M5A1 Stuart V: light American tank
To relieve wartime demand for the radial aero-engines used in the M3, a new version was developed using twin Cadillac V8 automobile engines and twin Hydra-Matic transmissions operating through a transfer case. This version of the tank was quieter, cooler and roomier; the automatic transmission also simplified crew training.
The new model (initially called M4 but redesignated M5 to avoid confusion with the M4 Sherman) featured a redesigned hull with a raised rear deck over the engine compartment, sloped glacis plate and driver’s hatches moved to the top. Although the main criticism from units using the Stuarts was that it lacked firepower, the improved M5 series kept the same 37 mm gun. The M5 gradually replaced the M3 in production from 1942 and, after the M7 project proved unsatisfactory, was succeeded by the Light Tank M24 in 1944. Total M5 and M5A1 tank production was 8,884.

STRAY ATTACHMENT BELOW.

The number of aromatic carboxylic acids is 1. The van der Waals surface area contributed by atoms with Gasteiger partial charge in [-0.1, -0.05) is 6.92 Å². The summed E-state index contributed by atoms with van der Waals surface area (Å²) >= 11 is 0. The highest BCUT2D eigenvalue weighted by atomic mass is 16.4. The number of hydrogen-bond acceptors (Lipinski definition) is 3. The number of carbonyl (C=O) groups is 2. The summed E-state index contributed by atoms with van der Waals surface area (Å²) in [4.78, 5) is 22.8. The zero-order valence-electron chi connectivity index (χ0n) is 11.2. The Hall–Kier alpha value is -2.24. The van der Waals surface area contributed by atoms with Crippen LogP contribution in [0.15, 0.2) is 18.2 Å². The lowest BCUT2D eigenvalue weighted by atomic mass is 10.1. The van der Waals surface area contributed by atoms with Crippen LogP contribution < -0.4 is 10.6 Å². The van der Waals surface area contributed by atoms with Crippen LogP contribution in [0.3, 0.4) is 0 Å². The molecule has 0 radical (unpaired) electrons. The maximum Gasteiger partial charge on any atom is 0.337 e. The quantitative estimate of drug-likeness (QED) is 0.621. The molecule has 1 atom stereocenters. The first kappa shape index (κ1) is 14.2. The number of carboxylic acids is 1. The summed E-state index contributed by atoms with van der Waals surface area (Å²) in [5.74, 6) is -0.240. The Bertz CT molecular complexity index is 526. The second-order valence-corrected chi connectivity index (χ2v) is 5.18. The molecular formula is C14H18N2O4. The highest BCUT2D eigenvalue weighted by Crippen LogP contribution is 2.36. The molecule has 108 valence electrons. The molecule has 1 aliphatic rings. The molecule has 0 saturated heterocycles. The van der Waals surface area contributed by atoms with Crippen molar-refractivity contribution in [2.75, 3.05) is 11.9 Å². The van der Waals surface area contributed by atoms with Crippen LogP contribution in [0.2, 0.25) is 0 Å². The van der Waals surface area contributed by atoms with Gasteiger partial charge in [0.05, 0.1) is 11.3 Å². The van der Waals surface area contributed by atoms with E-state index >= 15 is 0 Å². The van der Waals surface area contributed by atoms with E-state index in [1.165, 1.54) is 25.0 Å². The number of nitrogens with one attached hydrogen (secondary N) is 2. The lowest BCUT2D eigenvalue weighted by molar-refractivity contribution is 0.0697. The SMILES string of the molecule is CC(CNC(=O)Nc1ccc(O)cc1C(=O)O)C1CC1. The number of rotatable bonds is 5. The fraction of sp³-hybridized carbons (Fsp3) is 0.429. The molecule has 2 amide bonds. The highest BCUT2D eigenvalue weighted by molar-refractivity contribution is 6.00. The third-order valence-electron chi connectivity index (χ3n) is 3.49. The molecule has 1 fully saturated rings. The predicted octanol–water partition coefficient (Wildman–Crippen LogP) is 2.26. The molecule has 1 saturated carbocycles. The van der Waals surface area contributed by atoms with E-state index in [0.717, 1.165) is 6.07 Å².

Designer: U.S. Army Ordnance Department
American Car and Foundry Company
Cadillac division of General Motors
Unit cost $32,915 (M3A1), $27,057 (M5)